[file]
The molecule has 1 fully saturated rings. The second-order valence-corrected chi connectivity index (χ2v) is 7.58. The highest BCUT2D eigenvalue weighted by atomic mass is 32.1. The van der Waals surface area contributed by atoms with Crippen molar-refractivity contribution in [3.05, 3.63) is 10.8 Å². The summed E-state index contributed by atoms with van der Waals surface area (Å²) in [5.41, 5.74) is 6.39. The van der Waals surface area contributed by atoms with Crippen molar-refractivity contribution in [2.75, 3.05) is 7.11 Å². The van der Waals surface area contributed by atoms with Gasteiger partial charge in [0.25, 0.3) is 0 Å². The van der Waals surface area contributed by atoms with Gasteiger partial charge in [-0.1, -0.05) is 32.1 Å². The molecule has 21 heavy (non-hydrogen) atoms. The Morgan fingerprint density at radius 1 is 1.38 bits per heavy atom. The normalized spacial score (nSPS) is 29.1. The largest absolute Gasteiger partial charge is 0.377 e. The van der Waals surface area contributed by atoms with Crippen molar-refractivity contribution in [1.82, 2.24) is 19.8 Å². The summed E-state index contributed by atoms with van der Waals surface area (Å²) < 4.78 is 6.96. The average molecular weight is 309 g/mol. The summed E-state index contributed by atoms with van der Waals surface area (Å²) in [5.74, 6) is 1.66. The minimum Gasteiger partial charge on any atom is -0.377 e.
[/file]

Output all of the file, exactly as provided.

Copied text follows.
The molecule has 1 fully saturated rings. The second-order valence-corrected chi connectivity index (χ2v) is 7.58. The highest BCUT2D eigenvalue weighted by atomic mass is 32.1. The van der Waals surface area contributed by atoms with Crippen molar-refractivity contribution in [3.05, 3.63) is 10.8 Å². The summed E-state index contributed by atoms with van der Waals surface area (Å²) in [5.41, 5.74) is 6.39. The van der Waals surface area contributed by atoms with Crippen molar-refractivity contribution in [2.75, 3.05) is 7.11 Å². The van der Waals surface area contributed by atoms with Gasteiger partial charge in [0.25, 0.3) is 0 Å². The van der Waals surface area contributed by atoms with Gasteiger partial charge in [-0.1, -0.05) is 32.1 Å². The molecule has 21 heavy (non-hydrogen) atoms. The Morgan fingerprint density at radius 1 is 1.38 bits per heavy atom. The normalized spacial score (nSPS) is 29.1. The largest absolute Gasteiger partial charge is 0.377 e. The van der Waals surface area contributed by atoms with Crippen molar-refractivity contribution in [1.82, 2.24) is 19.8 Å². The summed E-state index contributed by atoms with van der Waals surface area (Å²) < 4.78 is 6.96. The average molecular weight is 309 g/mol. The summed E-state index contributed by atoms with van der Waals surface area (Å²) in [5.74, 6) is 1.66. The minimum Gasteiger partial charge on any atom is -0.377 e.